Two months before my dog became impossible in age
I became a horse toward eternity to you. I was,
accordingly, mulish and muscular, though when I spoke
it was generally in quiet tones; only on occasion
did I bleat. We subsequently spent a month screwing
one another’s motherloving brains out without ever
having screwed. It was lavish and reckless: I went out
and bought my weight in intimates, but, that night,
spat up down the front of my new negligee. An acid issue.
I’ve always been a little mouthy, not least of all to you.
One night next to you I dreamed I found a little kitten,
crushed its skull until, bone giving, it was halfway dead—
then crushed it to the other half. And all the while my pup
was getting on in age: his rotten teeth, his wobbly paws.
I’d never lay a hand on him. I did, just once—it’s how
you get a dog to whinny—but I’ve been sorry since.
Bad me. Most nights we spent together, you let me
touch your face, which you said you hardly ever let
another living soul. You wore a sleepmask, then slept quiet
as a cat. Like any loyal bitch I only ever bit when told;
most times, when I had my mouth on you, I only lightly licked.
Once I went in with my teeth but stopped mid-act,
my head toward your neck. My poor dog’s hips are tight
from his arthritis. Each step he takes has got the ache
of death. It seems to never come. I wish it would.
I can’t seem to kill a thing I love, even if I watch it hurt.
For four weeks after you left, I didn’t change my sheets
to keep you in them—only washed them when they smelled
like some beast’s breath. But even with the linens fresh,
the memory’s intact: sometimes I stroked your hair.
When I gave you my head, dear, you stroked back.
Elegy with Cat and Dead Rabbits
The first one arrived early May when the cat
caught it in its jaws. I watched, I couldn’t stop
watching, as one beat the other with the pads
of its feet. I thought by then the yard would not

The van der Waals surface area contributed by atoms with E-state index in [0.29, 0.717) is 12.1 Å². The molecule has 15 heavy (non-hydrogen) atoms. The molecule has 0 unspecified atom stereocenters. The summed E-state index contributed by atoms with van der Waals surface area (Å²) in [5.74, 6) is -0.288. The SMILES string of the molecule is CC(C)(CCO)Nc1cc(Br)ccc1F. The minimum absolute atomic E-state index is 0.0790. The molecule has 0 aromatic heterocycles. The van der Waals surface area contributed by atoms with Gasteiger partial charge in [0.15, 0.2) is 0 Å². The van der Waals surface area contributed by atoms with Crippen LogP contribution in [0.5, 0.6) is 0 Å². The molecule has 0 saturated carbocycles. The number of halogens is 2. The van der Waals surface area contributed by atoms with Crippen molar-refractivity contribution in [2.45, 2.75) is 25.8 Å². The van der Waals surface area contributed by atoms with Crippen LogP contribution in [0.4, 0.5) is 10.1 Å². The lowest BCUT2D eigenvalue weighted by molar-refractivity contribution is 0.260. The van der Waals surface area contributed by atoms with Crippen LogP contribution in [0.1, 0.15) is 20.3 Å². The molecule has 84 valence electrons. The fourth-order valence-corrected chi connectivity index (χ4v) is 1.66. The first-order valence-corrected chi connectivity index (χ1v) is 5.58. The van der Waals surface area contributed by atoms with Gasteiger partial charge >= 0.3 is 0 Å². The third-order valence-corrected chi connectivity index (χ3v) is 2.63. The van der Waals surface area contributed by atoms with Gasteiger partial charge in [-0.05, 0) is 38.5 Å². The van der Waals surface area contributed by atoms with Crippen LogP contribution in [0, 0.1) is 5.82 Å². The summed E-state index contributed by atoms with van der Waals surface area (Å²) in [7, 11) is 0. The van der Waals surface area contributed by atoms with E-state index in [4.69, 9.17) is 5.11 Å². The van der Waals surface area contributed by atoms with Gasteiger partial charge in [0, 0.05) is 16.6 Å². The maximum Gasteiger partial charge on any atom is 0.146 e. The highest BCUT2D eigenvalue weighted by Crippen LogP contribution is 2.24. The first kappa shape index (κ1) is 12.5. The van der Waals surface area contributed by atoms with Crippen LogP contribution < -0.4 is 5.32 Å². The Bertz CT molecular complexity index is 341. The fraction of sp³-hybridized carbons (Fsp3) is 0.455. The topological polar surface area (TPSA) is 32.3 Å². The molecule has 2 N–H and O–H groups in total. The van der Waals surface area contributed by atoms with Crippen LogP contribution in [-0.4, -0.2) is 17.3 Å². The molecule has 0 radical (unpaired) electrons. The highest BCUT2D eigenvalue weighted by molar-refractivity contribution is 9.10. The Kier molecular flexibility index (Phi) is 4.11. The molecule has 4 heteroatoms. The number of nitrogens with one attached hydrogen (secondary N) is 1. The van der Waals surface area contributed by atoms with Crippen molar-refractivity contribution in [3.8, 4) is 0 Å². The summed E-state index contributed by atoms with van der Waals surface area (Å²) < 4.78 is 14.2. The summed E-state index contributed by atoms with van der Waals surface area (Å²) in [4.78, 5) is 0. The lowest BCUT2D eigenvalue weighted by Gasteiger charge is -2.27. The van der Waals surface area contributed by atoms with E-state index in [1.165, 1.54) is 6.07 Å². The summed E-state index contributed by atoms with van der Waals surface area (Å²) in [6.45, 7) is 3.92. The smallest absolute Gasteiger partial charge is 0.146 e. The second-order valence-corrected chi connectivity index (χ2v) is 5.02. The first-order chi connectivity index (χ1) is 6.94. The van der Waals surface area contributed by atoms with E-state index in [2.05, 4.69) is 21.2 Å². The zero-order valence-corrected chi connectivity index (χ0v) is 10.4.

be playing killing games. But it was Michigan,
and when I stepped outside the air still sometimes
sank its claws in me, like that cat’s claws—sharp
and in the open, at the end of which a rabbit lost
all traces of resolve. It had been a winter of this:
you’d been dead a month by then. By mid-May,
I couldn’t tell the corpses apart, the shreds of fur
and skin dark enough to play, by then, at being dirt.
I had to really look to see the bones. I didn’t see you
for a year before you died. But I remember,
one day as you walked toward me, how you seemed
to open when you saw me and were seen, distinct
against the trees that hung above you like the light
that settled in your twists of hair. That dark hair.
And how, approaching, you grew to me.
What about a body is a seed? You are not, I know,
among those on the sidewalk passing by. I think
I’d know you if I saw you. And again outside
the cat’s at it, getting its teeth right into the chest
of another one—mangled, strange—the cat,
this time, digging in the ribs, the heart
bulbous, still now, bare and in plain sight.
Clare Hogan is a writer from Chevy Chase, Maryland. She recently received her MFA in poetry from the Helen Zell Writers’ Program at the University of Michigan, where she is currently a Zell Fellow in poetry. Her work has received an Academy of American Poets Prize. Follow her on Twitter @squarehogan.